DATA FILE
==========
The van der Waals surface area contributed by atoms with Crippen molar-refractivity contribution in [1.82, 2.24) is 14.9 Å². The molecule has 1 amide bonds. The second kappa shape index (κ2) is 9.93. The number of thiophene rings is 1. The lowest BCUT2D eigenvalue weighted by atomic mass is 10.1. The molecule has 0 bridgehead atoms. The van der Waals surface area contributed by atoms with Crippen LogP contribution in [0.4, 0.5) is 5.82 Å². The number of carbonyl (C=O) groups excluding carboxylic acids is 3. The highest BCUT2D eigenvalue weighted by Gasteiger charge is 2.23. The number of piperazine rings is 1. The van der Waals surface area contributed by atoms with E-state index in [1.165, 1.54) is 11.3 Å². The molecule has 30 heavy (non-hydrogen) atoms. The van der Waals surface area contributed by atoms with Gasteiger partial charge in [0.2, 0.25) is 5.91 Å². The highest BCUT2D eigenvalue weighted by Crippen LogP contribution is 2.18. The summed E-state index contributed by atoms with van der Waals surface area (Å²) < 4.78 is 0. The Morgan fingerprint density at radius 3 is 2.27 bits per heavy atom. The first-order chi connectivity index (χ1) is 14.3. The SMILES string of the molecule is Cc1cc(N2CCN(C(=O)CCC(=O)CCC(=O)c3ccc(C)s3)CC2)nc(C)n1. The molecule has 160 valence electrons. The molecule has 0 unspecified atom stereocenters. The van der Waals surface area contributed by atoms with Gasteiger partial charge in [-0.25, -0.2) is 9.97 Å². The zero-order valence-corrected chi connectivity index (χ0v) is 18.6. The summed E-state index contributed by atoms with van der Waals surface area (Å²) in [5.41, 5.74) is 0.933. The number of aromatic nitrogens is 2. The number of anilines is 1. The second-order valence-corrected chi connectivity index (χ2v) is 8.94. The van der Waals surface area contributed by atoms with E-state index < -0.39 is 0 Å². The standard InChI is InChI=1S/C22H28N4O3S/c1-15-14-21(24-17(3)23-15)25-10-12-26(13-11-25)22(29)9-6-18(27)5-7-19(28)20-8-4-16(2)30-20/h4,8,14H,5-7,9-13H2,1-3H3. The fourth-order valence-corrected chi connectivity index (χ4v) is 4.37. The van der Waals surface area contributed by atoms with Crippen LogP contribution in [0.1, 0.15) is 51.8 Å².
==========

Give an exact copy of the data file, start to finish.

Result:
The van der Waals surface area contributed by atoms with Crippen molar-refractivity contribution in [1.82, 2.24) is 14.9 Å². The molecule has 1 amide bonds. The second kappa shape index (κ2) is 9.93. The number of thiophene rings is 1. The lowest BCUT2D eigenvalue weighted by atomic mass is 10.1. The molecule has 0 bridgehead atoms. The van der Waals surface area contributed by atoms with Crippen LogP contribution in [0.4, 0.5) is 5.82 Å². The number of carbonyl (C=O) groups excluding carboxylic acids is 3. The highest BCUT2D eigenvalue weighted by Gasteiger charge is 2.23. The number of piperazine rings is 1. The van der Waals surface area contributed by atoms with E-state index in [1.165, 1.54) is 11.3 Å². The molecule has 30 heavy (non-hydrogen) atoms. The van der Waals surface area contributed by atoms with Gasteiger partial charge in [0.2, 0.25) is 5.91 Å². The highest BCUT2D eigenvalue weighted by Crippen LogP contribution is 2.18. The summed E-state index contributed by atoms with van der Waals surface area (Å²) < 4.78 is 0. The Morgan fingerprint density at radius 3 is 2.27 bits per heavy atom. The first-order chi connectivity index (χ1) is 14.3. The SMILES string of the molecule is Cc1cc(N2CCN(C(=O)CCC(=O)CCC(=O)c3ccc(C)s3)CC2)nc(C)n1. The molecule has 160 valence electrons. The molecule has 0 unspecified atom stereocenters. The van der Waals surface area contributed by atoms with Gasteiger partial charge in [-0.25, -0.2) is 9.97 Å². The zero-order valence-corrected chi connectivity index (χ0v) is 18.6. The summed E-state index contributed by atoms with van der Waals surface area (Å²) in [5.41, 5.74) is 0.933. The number of aromatic nitrogens is 2. The number of anilines is 1. The second-order valence-corrected chi connectivity index (χ2v) is 8.94. The van der Waals surface area contributed by atoms with E-state index < -0.39 is 0 Å². The standard InChI is InChI=1S/C22H28N4O3S/c1-15-14-21(24-17(3)23-15)25-10-12-26(13-11-25)22(29)9-6-18(27)5-7-19(28)20-8-4-16(2)30-20/h4,8,14H,5-7,9-13H2,1-3H3. The fourth-order valence-corrected chi connectivity index (χ4v) is 4.37. The van der Waals surface area contributed by atoms with Crippen LogP contribution in [0.1, 0.15) is 51.8 Å².